Skip to content

UKSPC Practice Problems » The Traveling Author

driver.c, driver.cpp, or
standard input
standard output

As a poor traveling author you often find yourself in foreign lands trying to get published to raise enough money to travel to the next foreign land so you can continue on your search for the elusive mayfly of love. You often question your bohemian lifestyle and daily regret not becoming an engineer, today is no exception. This morning you woke up to find that you had fallen off of the train you were sleeping in and were in a strange land indeed. The people were normal enough but their local publisher charges the wackiest rates and their currency, the ajat, is absurdly inflated. A sign hanging in the window reads:

Get your book published here today!! Only X ajat's for every digit of every page number printed (no leading zeros). Exact change only!! X and the number of pages are positive, non-zero integers; all books start at page 1.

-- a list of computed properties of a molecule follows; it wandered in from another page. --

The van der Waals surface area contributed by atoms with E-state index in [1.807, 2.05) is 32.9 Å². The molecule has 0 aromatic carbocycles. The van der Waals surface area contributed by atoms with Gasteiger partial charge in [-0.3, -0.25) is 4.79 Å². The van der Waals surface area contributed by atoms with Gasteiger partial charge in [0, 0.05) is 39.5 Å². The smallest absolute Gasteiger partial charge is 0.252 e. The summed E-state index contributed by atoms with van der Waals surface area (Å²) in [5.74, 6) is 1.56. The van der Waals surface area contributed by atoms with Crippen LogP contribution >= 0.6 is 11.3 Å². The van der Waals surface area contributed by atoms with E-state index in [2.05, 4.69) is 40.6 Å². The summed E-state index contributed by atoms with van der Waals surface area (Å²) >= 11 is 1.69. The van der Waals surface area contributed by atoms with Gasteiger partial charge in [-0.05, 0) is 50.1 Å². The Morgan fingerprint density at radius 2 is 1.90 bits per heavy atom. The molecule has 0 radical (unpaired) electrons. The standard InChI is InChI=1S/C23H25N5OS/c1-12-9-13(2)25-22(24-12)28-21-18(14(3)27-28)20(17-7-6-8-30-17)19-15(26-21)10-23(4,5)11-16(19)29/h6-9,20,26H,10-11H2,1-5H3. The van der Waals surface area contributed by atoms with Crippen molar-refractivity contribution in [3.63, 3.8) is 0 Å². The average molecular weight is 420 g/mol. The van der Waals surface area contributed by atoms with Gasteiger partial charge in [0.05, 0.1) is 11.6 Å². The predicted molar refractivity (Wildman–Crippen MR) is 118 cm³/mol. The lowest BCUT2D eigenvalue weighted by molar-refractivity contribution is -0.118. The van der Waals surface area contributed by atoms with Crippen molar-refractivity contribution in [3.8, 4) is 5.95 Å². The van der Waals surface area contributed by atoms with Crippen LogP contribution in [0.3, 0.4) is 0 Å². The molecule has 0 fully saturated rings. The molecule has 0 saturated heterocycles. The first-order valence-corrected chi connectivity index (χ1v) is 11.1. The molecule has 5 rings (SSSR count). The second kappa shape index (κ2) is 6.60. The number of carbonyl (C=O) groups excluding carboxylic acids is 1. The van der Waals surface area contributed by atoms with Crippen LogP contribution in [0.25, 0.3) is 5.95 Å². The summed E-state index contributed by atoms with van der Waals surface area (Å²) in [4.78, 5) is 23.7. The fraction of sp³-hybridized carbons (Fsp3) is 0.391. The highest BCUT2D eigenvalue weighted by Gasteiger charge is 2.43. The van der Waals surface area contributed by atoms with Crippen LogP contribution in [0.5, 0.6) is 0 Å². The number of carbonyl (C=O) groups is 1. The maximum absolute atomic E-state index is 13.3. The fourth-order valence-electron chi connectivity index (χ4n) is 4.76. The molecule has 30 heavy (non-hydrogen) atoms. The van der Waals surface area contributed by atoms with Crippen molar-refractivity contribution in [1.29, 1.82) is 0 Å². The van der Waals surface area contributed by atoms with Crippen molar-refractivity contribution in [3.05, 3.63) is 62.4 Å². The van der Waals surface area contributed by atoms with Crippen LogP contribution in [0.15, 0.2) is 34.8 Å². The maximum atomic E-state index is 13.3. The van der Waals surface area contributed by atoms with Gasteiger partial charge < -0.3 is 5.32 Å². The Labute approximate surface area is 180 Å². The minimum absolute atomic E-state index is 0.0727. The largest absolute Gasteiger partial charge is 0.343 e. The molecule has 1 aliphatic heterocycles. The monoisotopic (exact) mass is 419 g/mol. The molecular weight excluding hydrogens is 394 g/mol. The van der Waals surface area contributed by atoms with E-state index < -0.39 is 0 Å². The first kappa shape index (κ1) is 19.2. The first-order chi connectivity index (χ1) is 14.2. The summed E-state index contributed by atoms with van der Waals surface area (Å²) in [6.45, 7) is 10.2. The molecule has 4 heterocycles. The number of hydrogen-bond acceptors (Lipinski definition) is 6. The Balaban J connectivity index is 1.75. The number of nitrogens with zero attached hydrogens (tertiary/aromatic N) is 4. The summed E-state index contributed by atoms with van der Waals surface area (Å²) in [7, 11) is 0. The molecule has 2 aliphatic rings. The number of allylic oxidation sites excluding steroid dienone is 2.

The lady at the desk gives you the following examples: for a book with eight pages numbered 1 through 8, we have to use 8 digits. At 8 ajats per digit, our total cost would be 64 ajats. For a book with eleven pages numbered 1 through 11, we have to use 13 digits. So at 7 ajats per digit, our total cost would be 91 ajats. After visiting the bank to exchange all of your money for ajats you have N ajats to spend. You must now figure out how many pages you can print for your N ajats. Too bad you arenít a programmer...

The input is consists of: a single number L, followed by a newline, followed by L lines consisting of a number N, a space, and another number X. Your output should be L lines long; on each line, there should be one number corresponding to the number of pages you can print for each set above. N is your number of ajats and X is the cost of one digit in ajats. If N is not the exact cost of a number of pages, output 0.

Sample Input Sample Output
91 7
64 8
1342344323565545634557 863453434577564
1342348022637014588628 863453434577564
121 11